Top 5 Things to do in Helgeland (Norway)

Things to do in Helgeland

Helgeland truly stands out as the heaven of natural beauty, and it also deserves much credit to become the top outdoor adventure destination in Norway, a country where there is no lack of natural beauty.

There is no lack of white sand beaches to attract the tourists and explore on the endless pristine islands of Vega archipelago, located just off Helgoland coast.

There is also no lack of things to do in Helgeland for bird watchers as they can spot up to 200 species, including sea eagles and ducks.

Helgeland also houses the second largest glacier in the country, Svartisen as it has a long hike for Helgeland sightseeing.

Norway is one of the unexplored and less frequented countries in Scandinavia, and there is no lack of opportunities for tourists to have fun-filled and relaxing activities in Helgeland.

Therefore, here are some of the best things to see in Helgeland so you can make a wise decision when choosing attractions in your bucket list.

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Quick information andHelgeland travel tips

Do you need a visa for Norway?

Norway is part of the Schengen area and citizens of EU group of countries can freely enter this Baltic state while citizens of USA, Canada, New Zealand, and Australia can enter the country just with their passports and stay for 90 days.

You can check our guide on how to get a Schengen visa and as well to see if you’re eligible to enter the country with just your passports or if you’ll need to apply for a visa prior entry – read it here.

Where to book your flights to Norway?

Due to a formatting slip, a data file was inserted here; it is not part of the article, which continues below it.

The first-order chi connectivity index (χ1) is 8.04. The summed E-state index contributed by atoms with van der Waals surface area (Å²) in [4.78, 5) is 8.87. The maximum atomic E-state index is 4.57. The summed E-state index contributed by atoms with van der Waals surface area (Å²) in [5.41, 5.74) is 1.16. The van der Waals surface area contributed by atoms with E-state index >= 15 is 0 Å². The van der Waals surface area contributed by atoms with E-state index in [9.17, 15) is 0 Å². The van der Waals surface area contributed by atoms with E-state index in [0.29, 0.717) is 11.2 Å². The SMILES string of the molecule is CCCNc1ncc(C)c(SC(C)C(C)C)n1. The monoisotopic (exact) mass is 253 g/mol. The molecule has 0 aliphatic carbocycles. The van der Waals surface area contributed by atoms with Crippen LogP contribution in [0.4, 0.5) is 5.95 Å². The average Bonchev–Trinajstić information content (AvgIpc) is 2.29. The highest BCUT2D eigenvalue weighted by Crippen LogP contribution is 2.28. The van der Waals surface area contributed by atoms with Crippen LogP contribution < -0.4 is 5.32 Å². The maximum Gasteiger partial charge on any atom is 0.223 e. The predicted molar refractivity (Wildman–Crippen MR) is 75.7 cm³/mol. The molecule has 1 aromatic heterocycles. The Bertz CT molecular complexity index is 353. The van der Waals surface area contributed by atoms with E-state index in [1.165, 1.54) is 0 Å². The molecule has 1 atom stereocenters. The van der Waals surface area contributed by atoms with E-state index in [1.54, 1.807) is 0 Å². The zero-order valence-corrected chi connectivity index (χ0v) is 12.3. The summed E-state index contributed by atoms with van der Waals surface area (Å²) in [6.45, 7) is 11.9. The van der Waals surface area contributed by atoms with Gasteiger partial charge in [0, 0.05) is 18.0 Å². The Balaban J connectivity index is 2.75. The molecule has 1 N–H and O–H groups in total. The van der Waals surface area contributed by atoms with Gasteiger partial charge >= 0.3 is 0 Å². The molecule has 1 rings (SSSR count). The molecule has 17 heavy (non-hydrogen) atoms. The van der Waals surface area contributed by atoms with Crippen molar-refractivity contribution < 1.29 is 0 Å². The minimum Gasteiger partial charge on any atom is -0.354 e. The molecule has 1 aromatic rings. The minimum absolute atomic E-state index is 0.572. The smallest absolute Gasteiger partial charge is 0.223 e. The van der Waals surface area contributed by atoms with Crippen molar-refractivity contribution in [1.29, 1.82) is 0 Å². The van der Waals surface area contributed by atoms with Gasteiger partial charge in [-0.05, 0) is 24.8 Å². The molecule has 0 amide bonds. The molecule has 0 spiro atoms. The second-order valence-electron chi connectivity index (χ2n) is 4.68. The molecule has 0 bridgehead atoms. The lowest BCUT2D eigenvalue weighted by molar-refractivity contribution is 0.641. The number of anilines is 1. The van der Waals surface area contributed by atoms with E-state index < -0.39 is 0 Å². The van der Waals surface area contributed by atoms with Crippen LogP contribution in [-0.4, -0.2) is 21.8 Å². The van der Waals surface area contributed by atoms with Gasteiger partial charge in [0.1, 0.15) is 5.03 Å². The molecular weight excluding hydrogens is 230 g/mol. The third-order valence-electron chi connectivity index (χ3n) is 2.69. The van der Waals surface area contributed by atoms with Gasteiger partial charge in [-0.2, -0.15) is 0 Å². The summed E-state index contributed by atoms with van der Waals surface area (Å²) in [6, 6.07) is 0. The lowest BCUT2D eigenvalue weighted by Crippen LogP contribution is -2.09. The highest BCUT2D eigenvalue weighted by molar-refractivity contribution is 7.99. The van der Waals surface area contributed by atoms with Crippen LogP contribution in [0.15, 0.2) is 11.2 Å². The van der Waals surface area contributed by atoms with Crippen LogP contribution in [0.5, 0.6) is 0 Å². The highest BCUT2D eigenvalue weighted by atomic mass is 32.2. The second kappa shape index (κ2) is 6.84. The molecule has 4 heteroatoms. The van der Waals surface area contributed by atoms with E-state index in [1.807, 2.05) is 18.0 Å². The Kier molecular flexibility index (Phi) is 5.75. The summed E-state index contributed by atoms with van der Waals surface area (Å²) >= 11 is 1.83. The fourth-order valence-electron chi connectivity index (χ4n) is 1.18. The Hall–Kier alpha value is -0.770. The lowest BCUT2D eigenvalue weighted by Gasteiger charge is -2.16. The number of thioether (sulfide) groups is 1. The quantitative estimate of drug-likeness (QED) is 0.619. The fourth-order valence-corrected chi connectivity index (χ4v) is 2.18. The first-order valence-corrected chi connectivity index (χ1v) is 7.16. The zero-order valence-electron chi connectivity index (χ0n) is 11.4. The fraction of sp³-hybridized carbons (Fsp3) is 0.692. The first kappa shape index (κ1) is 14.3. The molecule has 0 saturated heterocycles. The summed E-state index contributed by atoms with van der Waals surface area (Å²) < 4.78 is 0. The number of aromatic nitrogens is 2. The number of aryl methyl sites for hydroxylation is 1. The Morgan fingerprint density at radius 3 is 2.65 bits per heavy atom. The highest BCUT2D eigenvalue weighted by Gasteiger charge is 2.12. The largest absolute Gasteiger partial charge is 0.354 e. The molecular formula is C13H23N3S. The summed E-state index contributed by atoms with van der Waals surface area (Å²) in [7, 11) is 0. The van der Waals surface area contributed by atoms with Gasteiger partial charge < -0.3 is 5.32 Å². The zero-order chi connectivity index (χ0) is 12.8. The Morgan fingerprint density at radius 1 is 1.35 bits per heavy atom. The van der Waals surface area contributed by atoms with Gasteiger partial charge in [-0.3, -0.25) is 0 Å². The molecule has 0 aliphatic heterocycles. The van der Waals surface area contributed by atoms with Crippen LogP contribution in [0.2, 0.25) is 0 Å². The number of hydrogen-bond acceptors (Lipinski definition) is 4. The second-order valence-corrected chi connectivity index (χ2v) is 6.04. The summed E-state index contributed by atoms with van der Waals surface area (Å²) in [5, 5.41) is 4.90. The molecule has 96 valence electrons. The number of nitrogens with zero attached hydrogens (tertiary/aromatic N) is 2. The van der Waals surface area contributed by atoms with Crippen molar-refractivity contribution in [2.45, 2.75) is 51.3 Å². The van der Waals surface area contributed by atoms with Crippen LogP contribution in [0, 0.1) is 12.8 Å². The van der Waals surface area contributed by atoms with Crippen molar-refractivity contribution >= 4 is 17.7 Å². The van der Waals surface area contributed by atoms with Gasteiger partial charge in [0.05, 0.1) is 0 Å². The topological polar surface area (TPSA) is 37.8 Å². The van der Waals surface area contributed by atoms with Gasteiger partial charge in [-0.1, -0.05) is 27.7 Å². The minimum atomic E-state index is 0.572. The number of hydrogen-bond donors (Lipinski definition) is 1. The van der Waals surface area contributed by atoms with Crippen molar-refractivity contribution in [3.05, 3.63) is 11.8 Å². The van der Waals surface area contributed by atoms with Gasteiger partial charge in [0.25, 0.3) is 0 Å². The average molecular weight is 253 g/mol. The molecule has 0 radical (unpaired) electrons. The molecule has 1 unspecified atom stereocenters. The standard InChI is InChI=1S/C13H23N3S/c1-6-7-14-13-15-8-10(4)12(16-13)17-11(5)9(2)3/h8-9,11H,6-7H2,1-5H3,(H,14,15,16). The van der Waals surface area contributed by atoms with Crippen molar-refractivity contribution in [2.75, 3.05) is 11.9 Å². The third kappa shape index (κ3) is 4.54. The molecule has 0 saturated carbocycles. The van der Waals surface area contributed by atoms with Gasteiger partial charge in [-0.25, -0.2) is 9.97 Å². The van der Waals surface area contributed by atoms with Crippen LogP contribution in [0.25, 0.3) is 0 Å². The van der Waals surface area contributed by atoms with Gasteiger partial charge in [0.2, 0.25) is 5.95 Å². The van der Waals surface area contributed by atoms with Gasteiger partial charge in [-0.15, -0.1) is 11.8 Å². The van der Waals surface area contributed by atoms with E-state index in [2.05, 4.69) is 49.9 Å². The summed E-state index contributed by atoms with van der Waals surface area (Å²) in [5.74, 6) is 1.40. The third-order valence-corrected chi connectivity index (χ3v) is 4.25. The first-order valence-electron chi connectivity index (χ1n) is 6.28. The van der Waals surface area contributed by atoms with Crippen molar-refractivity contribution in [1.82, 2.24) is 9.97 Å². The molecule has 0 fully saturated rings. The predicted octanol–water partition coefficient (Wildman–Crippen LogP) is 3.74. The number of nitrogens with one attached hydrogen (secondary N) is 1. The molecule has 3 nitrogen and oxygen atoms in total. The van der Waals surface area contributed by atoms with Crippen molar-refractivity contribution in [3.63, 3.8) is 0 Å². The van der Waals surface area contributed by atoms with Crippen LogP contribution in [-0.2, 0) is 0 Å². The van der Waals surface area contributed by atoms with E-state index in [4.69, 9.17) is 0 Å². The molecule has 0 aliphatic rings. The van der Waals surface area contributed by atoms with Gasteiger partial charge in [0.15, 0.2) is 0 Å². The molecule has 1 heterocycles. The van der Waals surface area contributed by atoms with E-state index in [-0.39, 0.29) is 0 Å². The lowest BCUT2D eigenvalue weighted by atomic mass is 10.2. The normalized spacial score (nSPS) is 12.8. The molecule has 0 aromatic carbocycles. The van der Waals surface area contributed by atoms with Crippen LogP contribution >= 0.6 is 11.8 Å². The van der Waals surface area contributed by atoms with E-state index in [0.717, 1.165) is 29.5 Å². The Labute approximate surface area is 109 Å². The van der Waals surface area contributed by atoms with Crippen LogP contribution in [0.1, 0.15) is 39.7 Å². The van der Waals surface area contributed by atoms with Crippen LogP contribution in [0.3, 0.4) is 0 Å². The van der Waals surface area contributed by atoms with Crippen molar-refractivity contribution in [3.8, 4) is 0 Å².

Check our handy-dandy guide on how to find the cheapest flights around the world – read it here.

Do you need insurance?

Remember this: anything can happen! Read our take on why you need travel insurance and how it can save you money when things go unplanned – read it here.

Experiences and top things to do in Helgeland


Torghatten is a granite formed mountain located on Torget Island in Brønnøy, a municipality of Nordland county. It is well regarded for its natural tunnel or hole in its center.

You may also walk on a well-paved path into the tunnel. It is also known as the top tourist attraction in Helgeland. Legends had it that there was a troll named ‘Hestmannen’ who made the hole.

He was chasing Lekamøya, a beautiful girl, and made a hole. He released an arrow to hit her as he realized that he wouldn’t be able to catch her. To save her, the troll-king threw his hat in the path of the arrow. Hence, the hat became a mountain with a hole in its center.

The legends were also linked by Felice Vinci related to Torghetten to Polyphemus, the Homeric myth. The tunnel dimension is 160m x 20m x 35m in length x width x height.

It was formed during the ice age in Scandinavia. The looser rocks were eroded by water and ice. The harder rocks resisted the erosion in the hilltop.


Alstahaug is a municipality located in Nordland county of Norway. It belongs to the Helgeland region. The town of Sandnessjøen is the administrative hub of the municipality.

Tjotta and Sovika are some of the villages located in this municipality. A lot of Alstahaug’s residents reside in Sandnessjøen, a town situated in the Alsta Island.